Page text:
Our ministry at Oak Park included intentional Christian practices of hospitality and presence. My roommate, Dan, had moved in to the complex two years before me had started a housecleaning business that employed local residents. When I arrived, a Spanish-speaking congregation was using his living room as a food pantry for new immigrants to Oakland. Dan, who had grown up in the white, middle-class San Francisco suburb of Burlingame, wanted to develop solidarity with the poor and welcomed newcomers any way he could.
Since my family had been in California for five generations, I too felt like I was in a position to host and receive others to our state. In fact, we were upwardly mobile beneficiaries of government programs designed to help families like mine. The GI Bill, which overwhelmingly benefited nonblack veterans of World War II, enabled my dad to attend San Francisco State College for free, where he met my mom. He then used his veteran’s benefit to purchase a home outside of Chinatown, enabling my siblings and I to attend excellent public schools. The GI Bill shaped our fortunes.
Just as we benefited from certain racial privileges, we also stood on the shoulders of African Americans who fought for civil rights and political empowerment. I got a job working for Mayor Art Agnos even though I never studied political science. I was a native San Franciscan and Asian American, and he needed a community liaison. Even though I couldn’t speak Chinese, I at least looked the part!
Because of the extraordinary but unearned advantages I had benefited from, I came to believe that I could offer help to my neighbors in Oak Park. I could share the love of Christ by empowering those whom I hosted. I could use my social capital to connect my neighbors to the resources and networks they needed to get ahead.
Sculptures by Sayon Syprasoeuth.
Living in Oak Park Apartments with Cambodian refugees and undocumented Latinos transformed me in several ways. I was accustomed to getting things done my way. At Oak Park, though, nothing seemed to change. Known by local kids as the “Murder Dubs,” the neighborhood had long been a segregated ghetto where poverty was passed down from generation to generation. Newly arrived refugees and immigrant families had no means to get off of welfare or into something more stable than day labor work.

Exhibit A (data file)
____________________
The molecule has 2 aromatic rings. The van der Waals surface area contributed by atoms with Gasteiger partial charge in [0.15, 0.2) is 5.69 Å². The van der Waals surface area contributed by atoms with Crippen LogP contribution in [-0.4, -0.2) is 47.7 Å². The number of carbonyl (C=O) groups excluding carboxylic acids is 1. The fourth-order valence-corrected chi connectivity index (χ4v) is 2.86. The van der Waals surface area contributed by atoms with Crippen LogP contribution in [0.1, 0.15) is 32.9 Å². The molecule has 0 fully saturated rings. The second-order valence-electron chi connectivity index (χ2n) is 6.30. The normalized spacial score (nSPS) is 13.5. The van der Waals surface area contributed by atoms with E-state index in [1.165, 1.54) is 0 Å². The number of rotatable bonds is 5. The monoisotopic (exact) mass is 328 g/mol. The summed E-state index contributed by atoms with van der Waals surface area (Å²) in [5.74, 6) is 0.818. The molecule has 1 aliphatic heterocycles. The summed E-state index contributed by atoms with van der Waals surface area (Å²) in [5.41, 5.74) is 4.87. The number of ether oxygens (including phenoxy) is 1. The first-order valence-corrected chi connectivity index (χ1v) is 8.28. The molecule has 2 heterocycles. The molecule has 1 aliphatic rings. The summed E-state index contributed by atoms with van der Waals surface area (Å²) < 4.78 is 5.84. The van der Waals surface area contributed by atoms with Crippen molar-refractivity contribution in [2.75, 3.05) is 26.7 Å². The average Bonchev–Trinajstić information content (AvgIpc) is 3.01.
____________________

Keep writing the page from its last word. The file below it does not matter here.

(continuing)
Even though Oak Park kids clearly wanted to learn, they had difficulty in school. Our living room became a mini-classroom, complete with alphabet wall borders. Kids came for tutoring every day. We attended the local school’s open houses to stress the importance of education. Later, my roommates and I received a family literacy grant to teach English as a second language to parents. The rationale was that if students saw their parents modeling learning behaviors, the students would also succeed. We started separate boys and girls groups to mentor them. Since we lived right next door, we figured we could be positive role models.
But despite our efforts, not one of the boys in our group graduated from high school in the eight years we held our informal classes. Meanwhile, in the two years I had known Sarah’s family, 332 people were murdered in Oakland. Only one or two refugee parents were able to land a job that paid a living wage. We saw the cycles of violence and poverty, and the intensification of inequality. These patterns were not just grim statistics that we read about, but dire situations facing our friends and neighbors, who by now had come to feel like family.
But now I was confronted by a ghost, and I didn’t know how to react.
When Chouen, Sarah’s mom, asked for the ride to Long Beach, I immediately protested and said I couldn’t go so far from Oakland. I wanted to avoid this situation altogether. I came to show God’s love by doing community development, not by casting out spirits. I didn’t believe a headdress was going to fix Sarah’s problem, and I said so.
At six the next morning, however, Chouen showed up at my door and said, “Time to go!” Something must have been missed in the translation. The family really wanted to get rid of the ghost.
And it was a family affair. Everyone showed up for the drive to Long Beach: Sarah; her mom; her younger sister; her father, who had been paralyzed by a land mine in Cambodia; her grandmother; and Bech Chuom, who brought along a boom box to play Buddhist chants to keep the ghost at bay. I didn’t feel like I could say no to the family; Sarah, all this time, had been staring blankly and didn’t respond to any of my attempts at conversation.
Of course, I had no experience in dealing with ghosts, except for chauffeuring them around.
Falling Down with Grace by Sayon Syprasoeuth.